Background Image
the race of your life APPLY ONLINE

LATEST NEWS

RACE 8 TO SINGAPORE FOR OLD PULTENEY NAVIGATOR CUP UNDERWAY

12 JAN 2014

RACE 8 TO SINGAPORE FOR OLD PULTENEY NAVIGATOR CUP UNDERWAY

RACE 8 TO SINGAPORE FOR OLD PULTENEY NAVIGATOR CUP UNDERWAY

Race 8 from Brisbane to Singapore for the Old Pulteney Navigator Cup is underway following a Le Mans Start to the 4,500 mile challenging course.

Old Pulteney Single Malt Scotch Whisky is sponsoring the race to Singapore to pay tribute to the skilful individuals who will navigate this tough seafaring challenge. Known as the Maritime Malt due to its rich seafaring heritage, Old Pulteney’s partnership with the Clipper Race celebrates the spirit of global maritime adventure.

Navigational challenges abound in the narrow confines of the Indonesian Island Chain and, once north of the equator the fleet will leave Papua New Guinea to port and start a light airs battle in high temperatures through the islands of Malaysia, the Philippines and Indonesia. From Singapore the temperatures start to plummet as the fleet beets towards sub zero winter conditions in Chinese waters.

Mission Performance has had to return to Rivergate Marina due to a problem with their 240v electrical system.  They will be met there by the fleet engineer who will attend to the problem. All attempts at resolving the issue remotely have failed. Once the problem has been resolved the yacht will return to the start coordinates and begin racing.

The Le Mans Start was used due to local constraints and conditions which meant it was not possible to create a standard start line and this method has been successfully used in previous races.  In this instance the northern part of Moreton Bay is strewn with sandbanks which make navigation whilst racing hazardous.  So the decision was taken to start the race offshore north of Moreton Bay.

The aim of all Skippers is to ensure that the Le Mans Start is as fair as practically possible.

The Le Mans start procedure is as follows and uses the standard Clipper start countdown of 10 min, 4 min, 1 min, Start:

Prior to the 10 minute signal all boats have their mainsails hoisted; headsails hanked on, halyards and sheets attached, but NOT hoisted.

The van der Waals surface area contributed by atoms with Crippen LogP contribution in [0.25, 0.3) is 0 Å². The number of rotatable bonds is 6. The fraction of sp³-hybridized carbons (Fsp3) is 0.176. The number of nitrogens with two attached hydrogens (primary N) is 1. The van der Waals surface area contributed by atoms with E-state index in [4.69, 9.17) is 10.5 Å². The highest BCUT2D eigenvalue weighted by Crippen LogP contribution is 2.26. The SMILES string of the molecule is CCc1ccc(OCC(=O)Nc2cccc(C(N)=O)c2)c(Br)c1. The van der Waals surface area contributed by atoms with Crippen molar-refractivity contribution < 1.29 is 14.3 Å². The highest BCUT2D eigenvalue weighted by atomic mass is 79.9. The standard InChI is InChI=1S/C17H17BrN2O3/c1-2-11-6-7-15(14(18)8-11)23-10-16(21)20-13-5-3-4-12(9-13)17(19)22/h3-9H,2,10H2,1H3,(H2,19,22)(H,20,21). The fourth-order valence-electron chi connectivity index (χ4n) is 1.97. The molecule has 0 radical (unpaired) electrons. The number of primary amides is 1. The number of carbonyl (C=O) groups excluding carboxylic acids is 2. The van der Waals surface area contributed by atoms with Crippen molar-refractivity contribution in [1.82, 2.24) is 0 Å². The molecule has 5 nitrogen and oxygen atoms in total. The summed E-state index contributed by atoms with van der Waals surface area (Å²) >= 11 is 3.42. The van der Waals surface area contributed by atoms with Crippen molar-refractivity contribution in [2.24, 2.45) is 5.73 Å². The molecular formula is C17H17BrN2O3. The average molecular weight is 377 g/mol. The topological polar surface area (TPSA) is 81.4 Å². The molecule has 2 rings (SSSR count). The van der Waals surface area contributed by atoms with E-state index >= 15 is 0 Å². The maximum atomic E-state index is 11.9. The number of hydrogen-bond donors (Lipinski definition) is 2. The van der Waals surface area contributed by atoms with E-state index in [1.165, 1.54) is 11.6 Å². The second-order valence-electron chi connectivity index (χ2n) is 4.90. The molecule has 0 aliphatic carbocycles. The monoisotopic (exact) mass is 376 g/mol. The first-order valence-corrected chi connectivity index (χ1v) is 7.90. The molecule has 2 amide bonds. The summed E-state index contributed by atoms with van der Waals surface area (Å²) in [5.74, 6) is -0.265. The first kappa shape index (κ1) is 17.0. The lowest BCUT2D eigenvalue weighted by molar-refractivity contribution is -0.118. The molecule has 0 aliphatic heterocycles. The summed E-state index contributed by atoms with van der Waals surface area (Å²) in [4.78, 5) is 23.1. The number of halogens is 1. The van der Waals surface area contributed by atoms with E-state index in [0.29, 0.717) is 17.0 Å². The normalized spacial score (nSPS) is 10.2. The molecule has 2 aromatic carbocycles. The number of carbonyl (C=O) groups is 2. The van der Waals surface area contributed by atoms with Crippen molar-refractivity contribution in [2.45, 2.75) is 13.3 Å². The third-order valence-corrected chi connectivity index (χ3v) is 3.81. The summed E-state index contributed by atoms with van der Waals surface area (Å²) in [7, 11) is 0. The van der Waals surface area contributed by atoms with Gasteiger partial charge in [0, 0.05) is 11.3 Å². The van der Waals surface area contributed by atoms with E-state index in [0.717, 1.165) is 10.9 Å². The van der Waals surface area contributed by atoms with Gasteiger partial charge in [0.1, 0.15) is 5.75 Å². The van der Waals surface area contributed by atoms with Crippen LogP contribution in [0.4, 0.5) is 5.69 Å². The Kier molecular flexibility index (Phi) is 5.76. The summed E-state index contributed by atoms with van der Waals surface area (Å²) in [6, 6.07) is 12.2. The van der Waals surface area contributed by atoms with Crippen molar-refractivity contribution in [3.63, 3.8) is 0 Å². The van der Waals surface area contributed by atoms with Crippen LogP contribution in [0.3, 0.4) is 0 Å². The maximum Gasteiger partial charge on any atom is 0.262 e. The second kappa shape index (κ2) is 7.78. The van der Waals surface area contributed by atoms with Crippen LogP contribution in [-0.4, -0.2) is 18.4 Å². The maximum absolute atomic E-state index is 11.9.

All boats motor slowly (speed set by Duty Skipper, in this instance Gareth Glover), approx 2 to 3 boat lengths apart in a line abreast on a pre-arranged heading. This heading is usually towards the finish.

Once the fleet is in a line abreast, the lead skipper signals the 10 minute gun via VHF on a pre-arranged channel. Engines shall be used to ensure that the boats are lined up accordingly (either reverse or forward).

At the 4 minute signal, all crew shall be aft of the forward coffee grinder.

At the one minute signal, engines are to be turned off.

Mainsails are trimmed to ensure the fleet stays in line. If the fleet drift out of line, the Duty Skipper can stop the sequence and start the process again.

At the start gun, the crew can move forward and the headsails can be hoisted.

All boats must hold the agreed course and separation for the first 10 minutes after the start gun.

Race Director Justin Taylor described Race 8 for the Old Pulteney Navigator Cup, he said: “It’s really a race in 3 parts.  The first 1000nm or so, the main weather will be influenced by the South East trade winds blowing across the Coral Sea.  This will mean that the first part of the race will be quite quick and they should be at the eastern end of Papua New Guinea (PNG) in approximately 5 day's time.

“When they enter the Solomon Sea at the eastern end of PNG the forecast has the wind decreasing with increased squall activity as the fleet approach the doldrums.  This part of the race will be all about keeping the boat moving.  The focus should remain on sail trim in order to get north as quickly as possible into the north east trade winds north of the equator, not an easy thing to do in the soaring heat.

“Once they return to the trade winds we should see boat speeds increase until the fleet arrives at the Celebes Sea and Sulu Seas respectively, just south of the Philippines.  When the fleet clears this patch of light airs it will break out into the South China Sea and the final 800nm run to the finish.

“The Piracy Reporting Centre has been informed of the fleet’s route and we have been advised that the risk of piracy is low with the last reported incident back in 2011.

“The whole 4300nm race for the Old Pulteney Navigator Cup is a real navigator’s challenge and with variable wind conditions across the whole race area it will also be an extremely tactical race.”

Follow the fleet’s progress on the official Clipper Race Tracker here.